Tringale holds steady against wind, leads Scottish Open by 3

Colin Morikawa from the US plays out of the bunker on the 1st hole during day one of the Scottish Open at The Renaissance Club, North Berwick, Scotland, Thursday July 7, 2022. (Steve Welsh/PA via AP) (Steve Welsh, PA Wire)

NORTH BERWICK – Cameron Tringale finally saw The Renaissance Club in windy weather and held his own Friday to stay three shots ahead in the Scottish Open as he tries to win for the first time in his 13th year on the PGA Tour.

Tringale stayed on track after making four straight bogeys around the turn and finished with three pars for a 2-over 72. He had a three-shot lead over Gary Woodland (72) and Doug Ghim, whose 69 raised hopes he could earn one of three spots available for the British Open.

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The Scottish Open is the first time the PGA Tour is co-sanctioning a European tour event, and it led to the strongest field in tournament history, featuring 14 of the top 15 players in the world ranking. Tringale won't have to contend with half of them.

Masters champion Scottie Scheffler, the world's No. 1 player, was among seven of those players who can get an early start on the Old Course at St. Andrews. They all missed the cut.

Most of them got caught on the bad end of the draw. There was only a wee breeze Thursday morning when Tringale opened with a 61 and Woodland shot 64. By the afternoon, the wind was gusting to 30 mph, and the difference was just over three shots.

Friday gave a steady dose of strong wind, typical for these parts and still playable considering the design of the links-like course that allows for the ball to be played along the ground.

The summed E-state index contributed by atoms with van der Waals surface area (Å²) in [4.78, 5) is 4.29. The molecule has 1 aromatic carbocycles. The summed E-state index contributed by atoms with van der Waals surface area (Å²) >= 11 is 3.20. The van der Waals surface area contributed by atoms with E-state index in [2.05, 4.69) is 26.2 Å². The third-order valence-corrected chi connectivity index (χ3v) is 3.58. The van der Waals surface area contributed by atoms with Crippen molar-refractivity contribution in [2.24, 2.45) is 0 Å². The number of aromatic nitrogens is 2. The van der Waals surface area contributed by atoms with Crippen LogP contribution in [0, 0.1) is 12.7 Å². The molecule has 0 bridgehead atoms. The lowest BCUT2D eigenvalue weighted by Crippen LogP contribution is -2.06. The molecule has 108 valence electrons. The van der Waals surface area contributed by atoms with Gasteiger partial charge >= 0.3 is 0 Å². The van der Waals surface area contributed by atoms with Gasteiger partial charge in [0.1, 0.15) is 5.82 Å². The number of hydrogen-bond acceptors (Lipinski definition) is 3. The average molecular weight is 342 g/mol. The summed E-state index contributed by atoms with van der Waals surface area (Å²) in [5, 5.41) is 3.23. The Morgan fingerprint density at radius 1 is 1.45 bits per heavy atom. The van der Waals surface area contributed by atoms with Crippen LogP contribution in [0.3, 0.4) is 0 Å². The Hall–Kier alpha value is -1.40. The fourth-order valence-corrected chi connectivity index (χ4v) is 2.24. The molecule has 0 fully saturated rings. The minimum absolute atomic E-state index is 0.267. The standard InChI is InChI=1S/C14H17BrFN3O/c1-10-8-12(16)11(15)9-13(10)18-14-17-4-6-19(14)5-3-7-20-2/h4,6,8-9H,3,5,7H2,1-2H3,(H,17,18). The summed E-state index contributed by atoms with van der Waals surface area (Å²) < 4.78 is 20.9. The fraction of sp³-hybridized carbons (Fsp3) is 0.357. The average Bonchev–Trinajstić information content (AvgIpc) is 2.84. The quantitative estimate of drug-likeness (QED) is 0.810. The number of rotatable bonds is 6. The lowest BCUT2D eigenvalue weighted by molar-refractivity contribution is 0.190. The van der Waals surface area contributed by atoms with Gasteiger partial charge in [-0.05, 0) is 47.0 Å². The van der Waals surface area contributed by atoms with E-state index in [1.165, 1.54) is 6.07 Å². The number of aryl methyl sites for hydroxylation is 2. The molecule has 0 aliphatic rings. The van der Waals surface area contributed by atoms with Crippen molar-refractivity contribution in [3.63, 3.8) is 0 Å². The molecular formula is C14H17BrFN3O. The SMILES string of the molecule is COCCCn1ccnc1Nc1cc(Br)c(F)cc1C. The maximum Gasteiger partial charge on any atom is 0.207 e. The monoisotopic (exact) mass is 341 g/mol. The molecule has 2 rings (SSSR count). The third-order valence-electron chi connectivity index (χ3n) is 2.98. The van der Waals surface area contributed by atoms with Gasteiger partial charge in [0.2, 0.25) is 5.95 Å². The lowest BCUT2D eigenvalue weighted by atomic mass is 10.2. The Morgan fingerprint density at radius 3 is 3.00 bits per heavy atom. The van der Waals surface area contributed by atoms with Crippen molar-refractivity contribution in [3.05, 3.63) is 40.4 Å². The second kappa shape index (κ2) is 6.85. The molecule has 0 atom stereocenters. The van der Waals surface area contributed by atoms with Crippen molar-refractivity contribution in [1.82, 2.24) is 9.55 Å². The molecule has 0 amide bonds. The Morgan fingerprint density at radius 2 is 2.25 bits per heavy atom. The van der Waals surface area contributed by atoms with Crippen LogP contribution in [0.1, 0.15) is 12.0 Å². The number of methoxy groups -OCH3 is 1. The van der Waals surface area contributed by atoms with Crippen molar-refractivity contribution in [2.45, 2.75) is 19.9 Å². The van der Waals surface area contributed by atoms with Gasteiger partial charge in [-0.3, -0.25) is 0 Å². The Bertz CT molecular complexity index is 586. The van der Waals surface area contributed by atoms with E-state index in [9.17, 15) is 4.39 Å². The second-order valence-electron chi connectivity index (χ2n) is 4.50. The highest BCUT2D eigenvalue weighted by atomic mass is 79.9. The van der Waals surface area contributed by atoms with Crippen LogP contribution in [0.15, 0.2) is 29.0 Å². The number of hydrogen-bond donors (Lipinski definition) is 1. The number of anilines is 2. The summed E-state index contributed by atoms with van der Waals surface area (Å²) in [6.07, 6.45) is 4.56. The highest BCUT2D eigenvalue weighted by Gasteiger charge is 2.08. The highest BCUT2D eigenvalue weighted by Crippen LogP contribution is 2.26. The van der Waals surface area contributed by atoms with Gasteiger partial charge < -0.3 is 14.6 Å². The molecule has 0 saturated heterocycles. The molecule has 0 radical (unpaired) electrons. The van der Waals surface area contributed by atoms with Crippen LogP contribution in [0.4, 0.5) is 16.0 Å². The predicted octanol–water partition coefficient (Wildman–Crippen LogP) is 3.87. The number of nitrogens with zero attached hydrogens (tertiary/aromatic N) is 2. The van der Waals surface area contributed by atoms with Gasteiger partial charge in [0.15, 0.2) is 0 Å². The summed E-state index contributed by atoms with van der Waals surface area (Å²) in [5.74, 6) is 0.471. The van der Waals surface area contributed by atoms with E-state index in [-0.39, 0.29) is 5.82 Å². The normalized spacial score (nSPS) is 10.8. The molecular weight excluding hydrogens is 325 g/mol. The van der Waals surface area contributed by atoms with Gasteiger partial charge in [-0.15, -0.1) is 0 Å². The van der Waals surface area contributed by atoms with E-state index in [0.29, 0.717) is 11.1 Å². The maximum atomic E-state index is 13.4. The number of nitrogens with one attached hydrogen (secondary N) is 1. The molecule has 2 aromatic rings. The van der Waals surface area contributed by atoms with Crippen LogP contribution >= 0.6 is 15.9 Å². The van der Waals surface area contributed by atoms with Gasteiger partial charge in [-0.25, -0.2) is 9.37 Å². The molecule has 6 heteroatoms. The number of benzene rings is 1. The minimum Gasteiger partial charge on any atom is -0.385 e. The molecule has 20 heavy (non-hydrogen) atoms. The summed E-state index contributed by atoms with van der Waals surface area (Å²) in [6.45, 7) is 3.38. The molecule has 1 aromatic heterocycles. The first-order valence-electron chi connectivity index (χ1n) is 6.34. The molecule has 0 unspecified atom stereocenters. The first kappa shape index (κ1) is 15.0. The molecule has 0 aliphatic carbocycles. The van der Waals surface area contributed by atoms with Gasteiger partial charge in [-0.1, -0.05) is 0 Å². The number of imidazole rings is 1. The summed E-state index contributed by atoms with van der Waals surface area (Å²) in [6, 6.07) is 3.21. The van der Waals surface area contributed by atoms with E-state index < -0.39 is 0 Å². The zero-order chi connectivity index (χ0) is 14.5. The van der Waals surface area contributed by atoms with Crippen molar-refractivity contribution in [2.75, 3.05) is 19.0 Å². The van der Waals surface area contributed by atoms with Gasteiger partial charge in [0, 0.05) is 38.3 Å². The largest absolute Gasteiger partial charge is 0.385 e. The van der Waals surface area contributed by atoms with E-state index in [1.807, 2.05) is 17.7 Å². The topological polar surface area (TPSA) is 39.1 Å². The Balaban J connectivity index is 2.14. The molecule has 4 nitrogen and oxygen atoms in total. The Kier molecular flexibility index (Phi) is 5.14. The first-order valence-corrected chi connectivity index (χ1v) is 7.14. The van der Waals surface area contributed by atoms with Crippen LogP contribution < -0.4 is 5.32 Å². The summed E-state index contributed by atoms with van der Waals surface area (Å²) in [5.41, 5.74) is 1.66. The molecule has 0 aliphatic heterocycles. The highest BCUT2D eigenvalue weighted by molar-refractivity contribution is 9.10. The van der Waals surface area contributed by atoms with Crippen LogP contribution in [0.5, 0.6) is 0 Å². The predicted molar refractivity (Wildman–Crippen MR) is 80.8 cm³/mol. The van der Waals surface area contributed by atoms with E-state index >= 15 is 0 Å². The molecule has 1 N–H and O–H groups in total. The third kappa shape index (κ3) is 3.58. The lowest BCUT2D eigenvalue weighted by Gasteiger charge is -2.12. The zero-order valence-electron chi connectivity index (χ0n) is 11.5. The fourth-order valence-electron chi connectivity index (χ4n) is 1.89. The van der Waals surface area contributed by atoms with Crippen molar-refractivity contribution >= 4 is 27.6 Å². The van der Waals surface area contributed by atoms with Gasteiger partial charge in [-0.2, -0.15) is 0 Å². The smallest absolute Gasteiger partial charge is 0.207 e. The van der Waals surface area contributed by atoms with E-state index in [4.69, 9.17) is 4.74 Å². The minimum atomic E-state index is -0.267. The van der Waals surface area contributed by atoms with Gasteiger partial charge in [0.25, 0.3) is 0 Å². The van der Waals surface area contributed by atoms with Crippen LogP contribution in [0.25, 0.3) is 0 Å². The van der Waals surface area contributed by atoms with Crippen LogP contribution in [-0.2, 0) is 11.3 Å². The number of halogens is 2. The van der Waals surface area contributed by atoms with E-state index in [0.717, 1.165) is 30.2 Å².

Scheffler (72) was on the good side of the draw and got a taste of quirky bounces, finding pot bunkers and other trouble that kept him from making up ground. PGA champion Justin Thomas had a 77 and missed the cut by seven shots. He got the bad end of the draw.

Xander Schauffele and U.S. Open champion Matt Fitzpatrick also got the bad end but made it through just fine. Schauffele started his day with a big wind at his back, 225 yards to the pin and an 8-iron in his hand. He was trying to figure out how short to land it, and he judged it well. It rolled out to 15 feet for an eagle, and while the round wasn't flawless, his 65 was the best of the day.

Coming off a win at the Travelers Championship, the Olympic golf medalist was in a tie for fourth, three shots behind.

Fitzpatrick was even stronger. He was 6 under for the day without a bogey on his card until dropping shots on each of the last two holes. His 66 also left him three back.

The difference in rounds?

“Massive,” Fitzpatrick said, knowing full well the scoring average for the Thursday afternoon wave was 3.2 strokes higher. “That's obviously a large amount and to be honest, I feel like the wind sort of got calm as we started this morning. I think it’s safe to say we got the worst half of the draw.”

Also three shots behind were Kurt Kitayama (71) and Jordan Smith, whose 69 featured an ace that made him and his caddie happy. Smith hit 6-iron from 186 yards that rolled into the cup on the par-3 17th. Title sponsor Genesis awarded him an electrified GV70 SUV, while caddie Sam Matton received an all-electric GV60.

The only problem is figuring how to get them home because both have cars this week. That was the least of their worries. Still to come is a weekend of more wind and a dozen players separated by five shots.

Tringale took advantage of downwind holes for birdies, and then started giving them back starting on the par-5 16th through the first hole. He had to make a 5-foot par putt on No. 2 to end the nasty streak and held on from there. The wind's effect was just as difficult on the greens as from the tees or fairways.

“It's so tough to judge how much the wind is going to hurt, and then you get a putt that’s where the wind is going sideways," Tringale said. “It might be a ball, two, a cup, even as close as 7, 8 feet. It's really tricky.”

Woodland referred to it as a mental grind, especially as the temperatures dropped late in the day. Even so, he is excited to be within range of the lead and playing well, which he attributes to putting swing coach Butch Harmon back on the payroll.

Harmon is retired from full-time work, which involves traveling, and Woodland was bouncing around to various instructors. He finally had enough and went out to Las Vegas after the Memorial. He saw differences in his swing now from when he won the U.S. Open at Pebble Beach three years ago, and the words from Harmon were both valuable and unprintable.

“I needed it,” Woodland said. “He gets me in the right frame of mind.”


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